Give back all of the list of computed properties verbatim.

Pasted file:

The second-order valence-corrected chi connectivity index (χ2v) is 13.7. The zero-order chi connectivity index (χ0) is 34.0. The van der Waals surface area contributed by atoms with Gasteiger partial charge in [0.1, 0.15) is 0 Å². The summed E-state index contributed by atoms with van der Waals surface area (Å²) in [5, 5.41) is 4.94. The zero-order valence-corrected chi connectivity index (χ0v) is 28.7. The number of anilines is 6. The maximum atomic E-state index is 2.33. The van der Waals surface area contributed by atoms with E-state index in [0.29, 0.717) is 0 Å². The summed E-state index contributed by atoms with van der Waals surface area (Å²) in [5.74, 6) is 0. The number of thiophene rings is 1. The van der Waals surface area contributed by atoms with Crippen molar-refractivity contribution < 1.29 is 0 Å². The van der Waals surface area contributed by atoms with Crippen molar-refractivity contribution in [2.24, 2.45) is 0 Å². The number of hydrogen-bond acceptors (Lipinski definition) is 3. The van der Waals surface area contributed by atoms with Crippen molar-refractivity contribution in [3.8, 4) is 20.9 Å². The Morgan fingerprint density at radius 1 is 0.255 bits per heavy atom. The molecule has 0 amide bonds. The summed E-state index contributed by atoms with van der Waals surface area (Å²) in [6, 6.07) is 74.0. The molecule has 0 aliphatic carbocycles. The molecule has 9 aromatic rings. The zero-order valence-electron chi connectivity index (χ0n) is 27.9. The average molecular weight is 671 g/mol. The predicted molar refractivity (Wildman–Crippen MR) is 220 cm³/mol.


The second-order valence-corrected chi connectivity index (χ2v) is 13.7. The zero-order chi connectivity index (χ0) is 34.0. The van der Waals surface area contributed by atoms with Gasteiger partial charge in [0.1, 0.15) is 0 Å². The summed E-state index contributed by atoms with van der Waals surface area (Å²) in [5, 5.41) is 4.94. The zero-order valence-corrected chi connectivity index (χ0v) is 28.7. The number of anilines is 6. The maximum atomic E-state index is 2.33. The van der Waals surface area contributed by atoms with E-state index in [0.29, 0.717) is 0 Å². The summed E-state index contributed by atoms with van der Waals surface area (Å²) in [5.74, 6) is 0. The number of thiophene rings is 1. The van der Waals surface area contributed by atoms with Crippen molar-refractivity contribution < 1.29 is 0 Å². The van der Waals surface area contributed by atoms with Crippen molar-refractivity contribution in [2.24, 2.45) is 0 Å². The number of hydrogen-bond acceptors (Lipinski definition) is 3. The van der Waals surface area contributed by atoms with Crippen molar-refractivity contribution in [3.8, 4) is 20.9 Å². The Morgan fingerprint density at radius 1 is 0.255 bits per heavy atom. The molecule has 0 amide bonds. The summed E-state index contributed by atoms with van der Waals surface area (Å²) in [6, 6.07) is 74.0. The molecule has 0 aliphatic carbocycles. The molecule has 9 aromatic rings. The zero-order valence-electron chi connectivity index (χ0n) is 27.9. The average molecular weight is 671 g/mol. The predicted molar refractivity (Wildman–Crippen MR) is 220 cm³/mol.